Peggy and her friend Millie are strolling down Broadway while Jimmy and Mac are trolling Broadway, and the four get together. Jimmy and Peggy get together in many romantic ways and Peggy ... See full summary »
Peggy and her friend Millie are strolling down Broadway while Jimmy and Mac are trolling Broadway, and the four get together. Jimmy and Peggy get together in many romantic ways and Peggy soon finds that her expected baby needs a father. Since Jimmy is the father (to-be) she informs him, but Jimmy thinks she is lying. Written by
Les Adams <firstname.lastname@example.org>
After director Erich von Stroheim was fired, a studio spokesperson told the press that Stroheim's original cut had been twenty reels and that, while he was planning to edit it down to twelve, another director was being brought in to bring it down to nine reels. There was no truth to this story, but it was widely believed due to Stroheim's reputation for over shooting and for attempting to release films that were commercially too long. See more »
This film is more famous for what you don't see than what you do. What you don't see is whatever it is that the original director, Erich Von Stroheim, shot that was left on the cutting room floor after Fox basically re-shot the picture. Apparently it was too gritty for what Fox had in mind, and Alan Crosland of "The Jazz Singer" fame was brought in to direct.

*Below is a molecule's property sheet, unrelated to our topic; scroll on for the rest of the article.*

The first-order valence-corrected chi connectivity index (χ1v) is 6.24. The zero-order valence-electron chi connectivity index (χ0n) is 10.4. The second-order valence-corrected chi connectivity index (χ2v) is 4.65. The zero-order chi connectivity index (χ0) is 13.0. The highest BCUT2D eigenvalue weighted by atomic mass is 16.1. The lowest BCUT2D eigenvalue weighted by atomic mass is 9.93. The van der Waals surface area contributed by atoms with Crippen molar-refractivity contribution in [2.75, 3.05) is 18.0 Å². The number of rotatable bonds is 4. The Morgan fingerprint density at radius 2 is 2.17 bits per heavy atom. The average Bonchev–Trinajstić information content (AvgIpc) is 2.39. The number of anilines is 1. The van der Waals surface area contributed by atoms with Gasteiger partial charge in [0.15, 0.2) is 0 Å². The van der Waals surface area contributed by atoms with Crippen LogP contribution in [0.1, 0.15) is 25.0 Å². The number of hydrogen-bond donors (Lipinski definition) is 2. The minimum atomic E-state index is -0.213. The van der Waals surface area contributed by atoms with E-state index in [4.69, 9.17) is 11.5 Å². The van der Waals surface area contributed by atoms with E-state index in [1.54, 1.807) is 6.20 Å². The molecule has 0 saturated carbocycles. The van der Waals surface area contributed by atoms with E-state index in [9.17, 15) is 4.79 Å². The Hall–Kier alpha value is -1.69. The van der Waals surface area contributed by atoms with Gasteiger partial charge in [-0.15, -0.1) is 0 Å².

This is a simple little "lonely boy meets lonely girl in the big city" story. Three girls who live in the same apartment building in New York City go strolling down the street in search of men. They find a couple of them - nice guy Jimmy (James Dunn) and his lecherous friend Mac. Millie (Zasu Pitts) falls in a muddy water filled ditch, so now the group is evenly paired. Jimmy and Peggy hit it off, but not until after Mac makes a pass at Peggy and she rejects him. Complications ensue.
James Dunn really saves the picture with his optimistic and likable every-man persona that he did so well. In spite of the short running time you really feel the chemistry between himself and Peggy. Zasu Pitts is good as a rather backwards homely girl who strikes out in an uncharacteristic and venomous way towards the end of the picture. Will Stanton plays the same obnoxious drunk that he played in "Me and My Gal" and makes you want to change the channel every time he shows up - he's that annoying and completely unfunny. Before the film is over Stanton proves that three things that fire and explosions can't destroy are roaches, termites, and his act. Recommended for the curiosity factor of it all.
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